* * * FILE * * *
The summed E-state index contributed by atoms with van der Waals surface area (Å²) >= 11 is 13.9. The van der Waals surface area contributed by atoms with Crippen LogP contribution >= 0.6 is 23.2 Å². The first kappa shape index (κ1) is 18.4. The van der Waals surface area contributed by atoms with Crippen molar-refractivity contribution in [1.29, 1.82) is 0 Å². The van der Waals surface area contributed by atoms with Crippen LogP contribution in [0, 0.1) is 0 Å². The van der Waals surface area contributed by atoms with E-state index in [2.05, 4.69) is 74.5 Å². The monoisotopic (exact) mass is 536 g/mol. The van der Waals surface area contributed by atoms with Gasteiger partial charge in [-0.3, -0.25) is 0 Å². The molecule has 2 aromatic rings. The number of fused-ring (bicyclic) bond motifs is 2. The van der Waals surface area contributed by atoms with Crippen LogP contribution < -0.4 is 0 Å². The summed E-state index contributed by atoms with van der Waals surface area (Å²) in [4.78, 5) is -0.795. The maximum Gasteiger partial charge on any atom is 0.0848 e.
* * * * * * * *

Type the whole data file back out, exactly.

The summed E-state index contributed by atoms with van der Waals surface area (Å²) >= 11 is 13.9. The van der Waals surface area contributed by atoms with Crippen LogP contribution >= 0.6 is 23.2 Å². The first kappa shape index (κ1) is 18.4. The van der Waals surface area contributed by atoms with Crippen molar-refractivity contribution in [1.29, 1.82) is 0 Å². The van der Waals surface area contributed by atoms with Crippen LogP contribution in [0, 0.1) is 0 Å². The van der Waals surface area contributed by atoms with E-state index in [2.05, 4.69) is 74.5 Å². The monoisotopic (exact) mass is 536 g/mol. The van der Waals surface area contributed by atoms with Gasteiger partial charge in [-0.3, -0.25) is 0 Å². The molecule has 2 aromatic rings. The number of fused-ring (bicyclic) bond motifs is 2. The van der Waals surface area contributed by atoms with Crippen LogP contribution < -0.4 is 0 Å². The summed E-state index contributed by atoms with van der Waals surface area (Å²) in [4.78, 5) is -0.795. The maximum Gasteiger partial charge on any atom is 0.0848 e.